by William T. Hathaway
(Swans - November 21, 2005) Yet another election has shown us the Republicans and Democrats aren't real political parties, they're just two modes of control by the corporate oligarchy, two sides of the same gold coin. The economic base of both parties lies in the business establishment, and they represent two sometimes conflicting tendencies within it.
The Republicans support a fiscal orientation aimed at preserving the value of capital. The Democrats support a mercantile orientation aimed at stimulating public buying. Both sides are necessary for their accumulation of wealth from the workers. The alternation of power between them ensures that neither tendency gets carried so far as to destabilize the very profitable enterprise. Given this structure, the changes we need can't come from them.
The Repocrats work very hard to shut out real choices. They create ballot-access laws, matching-fund regulations, and debate policies to block alternative political parties. They want to be the only game in town, but it's now obviously a shell game with no winners except them.
The biggest barrier they place to true democracy is the lack of proportional representation in the legislative branch. From Congress, to state legislatures, to city councils, only candidates who win the majority in their district become part of the government. This winner-take-all system is designed to prevent change. Rather than the law-making bodies representing the diversity of our society, they represent just the majority group, the one that has the most interest in maintaining the status quo.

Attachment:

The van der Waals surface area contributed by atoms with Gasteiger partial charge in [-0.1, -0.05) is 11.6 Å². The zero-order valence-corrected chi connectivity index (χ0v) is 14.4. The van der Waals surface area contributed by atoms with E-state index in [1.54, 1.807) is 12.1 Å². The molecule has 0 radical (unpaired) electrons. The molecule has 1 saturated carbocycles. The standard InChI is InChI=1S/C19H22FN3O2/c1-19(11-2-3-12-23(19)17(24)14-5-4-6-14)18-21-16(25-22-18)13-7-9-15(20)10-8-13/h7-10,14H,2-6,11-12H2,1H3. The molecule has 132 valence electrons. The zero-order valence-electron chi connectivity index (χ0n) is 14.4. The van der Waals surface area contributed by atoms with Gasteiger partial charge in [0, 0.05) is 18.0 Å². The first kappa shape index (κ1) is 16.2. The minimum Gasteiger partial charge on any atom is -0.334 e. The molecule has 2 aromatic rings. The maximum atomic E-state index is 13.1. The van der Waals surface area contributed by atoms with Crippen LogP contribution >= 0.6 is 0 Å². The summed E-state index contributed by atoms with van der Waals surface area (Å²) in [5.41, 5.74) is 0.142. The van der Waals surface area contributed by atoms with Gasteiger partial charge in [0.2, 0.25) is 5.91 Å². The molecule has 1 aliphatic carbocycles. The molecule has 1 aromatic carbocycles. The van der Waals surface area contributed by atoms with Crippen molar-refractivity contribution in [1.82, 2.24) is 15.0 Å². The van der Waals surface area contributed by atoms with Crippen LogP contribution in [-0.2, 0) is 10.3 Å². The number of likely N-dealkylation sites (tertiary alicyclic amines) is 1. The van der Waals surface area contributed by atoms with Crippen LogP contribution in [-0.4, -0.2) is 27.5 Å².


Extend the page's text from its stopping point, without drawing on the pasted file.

In parliamentary systems, however, representation is divided proportionally to the number of votes each party receives. In many countries all parties that poll at least five percent of the votes are represented in the legislature. The minor parties can then enter into coalitions and wield power. The purpose of an election is not so much to determine who wins or loses, but rather the proportions in which power will be shared.
Imagine how this five-percent rule could change the make-up of the United States Congress. Our lawmakers would include a much broader spectrum of viewpoints, one that mirrors our society. Our government could become a truly representative democracy, not just a tyranny of the majority.
The current nonproportional representation confines us to a system designed by 18th-century aristocrats. Changing this politics of no choice will not be easy, because it serves so well the interests of their 21st-century successors. But change it we can. We must.
Until we do, we, the people, will continue to be the losers.